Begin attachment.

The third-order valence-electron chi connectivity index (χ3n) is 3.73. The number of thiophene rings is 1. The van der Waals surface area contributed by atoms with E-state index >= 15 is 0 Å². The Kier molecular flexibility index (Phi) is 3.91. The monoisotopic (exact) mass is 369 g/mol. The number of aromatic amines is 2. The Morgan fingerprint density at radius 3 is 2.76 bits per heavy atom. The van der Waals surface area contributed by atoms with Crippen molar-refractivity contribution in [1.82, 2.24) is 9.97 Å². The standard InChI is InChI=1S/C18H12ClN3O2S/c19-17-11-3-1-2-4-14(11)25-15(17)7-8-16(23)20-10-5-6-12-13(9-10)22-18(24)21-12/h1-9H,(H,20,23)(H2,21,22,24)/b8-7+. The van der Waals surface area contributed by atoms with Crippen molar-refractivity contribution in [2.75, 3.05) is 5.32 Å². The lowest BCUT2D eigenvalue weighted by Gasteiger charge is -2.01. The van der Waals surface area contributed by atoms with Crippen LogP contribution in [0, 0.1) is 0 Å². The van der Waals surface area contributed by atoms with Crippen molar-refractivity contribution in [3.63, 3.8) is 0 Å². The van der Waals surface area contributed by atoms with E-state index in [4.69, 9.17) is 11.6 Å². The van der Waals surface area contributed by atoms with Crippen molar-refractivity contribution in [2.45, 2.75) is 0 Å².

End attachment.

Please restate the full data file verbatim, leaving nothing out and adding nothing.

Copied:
The third-order valence-electron chi connectivity index (χ3n) is 3.73. The number of thiophene rings is 1. The van der Waals surface area contributed by atoms with E-state index >= 15 is 0 Å². The Kier molecular flexibility index (Phi) is 3.91. The monoisotopic (exact) mass is 369 g/mol. The number of aromatic amines is 2. The Morgan fingerprint density at radius 3 is 2.76 bits per heavy atom. The van der Waals surface area contributed by atoms with Crippen molar-refractivity contribution in [1.82, 2.24) is 9.97 Å². The standard InChI is InChI=1S/C18H12ClN3O2S/c19-17-11-3-1-2-4-14(11)25-15(17)7-8-16(23)20-10-5-6-12-13(9-10)22-18(24)21-12/h1-9H,(H,20,23)(H2,21,22,24)/b8-7+. The van der Waals surface area contributed by atoms with Crippen molar-refractivity contribution in [2.75, 3.05) is 5.32 Å². The lowest BCUT2D eigenvalue weighted by Gasteiger charge is -2.01. The van der Waals surface area contributed by atoms with Crippen LogP contribution in [0, 0.1) is 0 Å². The van der Waals surface area contributed by atoms with Crippen molar-refractivity contribution in [3.63, 3.8) is 0 Å². The van der Waals surface area contributed by atoms with E-state index in [4.69, 9.17) is 11.6 Å². The van der Waals surface area contributed by atoms with Crippen molar-refractivity contribution in [2.45, 2.75) is 0 Å².